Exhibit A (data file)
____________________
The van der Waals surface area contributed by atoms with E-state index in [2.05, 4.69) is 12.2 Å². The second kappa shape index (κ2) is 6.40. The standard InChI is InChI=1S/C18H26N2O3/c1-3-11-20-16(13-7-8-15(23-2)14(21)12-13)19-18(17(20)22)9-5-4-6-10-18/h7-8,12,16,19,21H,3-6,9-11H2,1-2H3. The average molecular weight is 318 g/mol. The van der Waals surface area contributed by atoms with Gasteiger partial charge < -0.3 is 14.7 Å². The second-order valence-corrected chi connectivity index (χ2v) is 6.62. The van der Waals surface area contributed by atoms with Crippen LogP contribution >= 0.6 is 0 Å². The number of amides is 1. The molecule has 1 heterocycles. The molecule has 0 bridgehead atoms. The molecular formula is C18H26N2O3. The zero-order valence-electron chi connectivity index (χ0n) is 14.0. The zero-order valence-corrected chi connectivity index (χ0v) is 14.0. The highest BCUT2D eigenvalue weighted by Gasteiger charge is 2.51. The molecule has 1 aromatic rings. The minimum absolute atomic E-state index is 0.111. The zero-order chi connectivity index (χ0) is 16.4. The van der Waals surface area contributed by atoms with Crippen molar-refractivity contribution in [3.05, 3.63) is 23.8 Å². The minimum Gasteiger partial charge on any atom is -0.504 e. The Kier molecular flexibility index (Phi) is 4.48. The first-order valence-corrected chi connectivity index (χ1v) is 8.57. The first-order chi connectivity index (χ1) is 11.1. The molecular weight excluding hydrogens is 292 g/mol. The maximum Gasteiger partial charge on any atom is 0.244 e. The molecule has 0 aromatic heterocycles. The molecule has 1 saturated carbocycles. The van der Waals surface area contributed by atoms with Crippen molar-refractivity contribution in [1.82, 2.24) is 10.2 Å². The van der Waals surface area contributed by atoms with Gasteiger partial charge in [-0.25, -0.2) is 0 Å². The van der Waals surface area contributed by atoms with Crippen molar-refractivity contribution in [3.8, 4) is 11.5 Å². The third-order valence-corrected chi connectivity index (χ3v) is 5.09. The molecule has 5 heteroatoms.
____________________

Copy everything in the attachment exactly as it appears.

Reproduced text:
The van der Waals surface area contributed by atoms with E-state index in [2.05, 4.69) is 12.2 Å². The second kappa shape index (κ2) is 6.40. The standard InChI is InChI=1S/C18H26N2O3/c1-3-11-20-16(13-7-8-15(23-2)14(21)12-13)19-18(17(20)22)9-5-4-6-10-18/h7-8,12,16,19,21H,3-6,9-11H2,1-2H3. The average molecular weight is 318 g/mol. The van der Waals surface area contributed by atoms with Gasteiger partial charge < -0.3 is 14.7 Å². The second-order valence-corrected chi connectivity index (χ2v) is 6.62. The van der Waals surface area contributed by atoms with Crippen LogP contribution >= 0.6 is 0 Å². The number of amides is 1. The molecule has 1 heterocycles. The molecule has 0 bridgehead atoms. The molecular formula is C18H26N2O3. The zero-order valence-electron chi connectivity index (χ0n) is 14.0. The zero-order valence-corrected chi connectivity index (χ0v) is 14.0. The highest BCUT2D eigenvalue weighted by Gasteiger charge is 2.51. The molecule has 1 aromatic rings. The minimum absolute atomic E-state index is 0.111. The zero-order chi connectivity index (χ0) is 16.4. The van der Waals surface area contributed by atoms with Crippen molar-refractivity contribution in [3.05, 3.63) is 23.8 Å². The minimum Gasteiger partial charge on any atom is -0.504 e. The Kier molecular flexibility index (Phi) is 4.48. The first-order valence-corrected chi connectivity index (χ1v) is 8.57. The first-order chi connectivity index (χ1) is 11.1. The molecular weight excluding hydrogens is 292 g/mol. The maximum Gasteiger partial charge on any atom is 0.244 e. The molecule has 0 aromatic heterocycles. The molecule has 1 saturated carbocycles. The van der Waals surface area contributed by atoms with Crippen molar-refractivity contribution in [1.82, 2.24) is 10.2 Å². The van der Waals surface area contributed by atoms with Gasteiger partial charge in [-0.25, -0.2) is 0 Å². The van der Waals surface area contributed by atoms with Crippen molar-refractivity contribution in [3.8, 4) is 11.5 Å². The third-order valence-corrected chi connectivity index (χ3v) is 5.09. The molecule has 5 heteroatoms.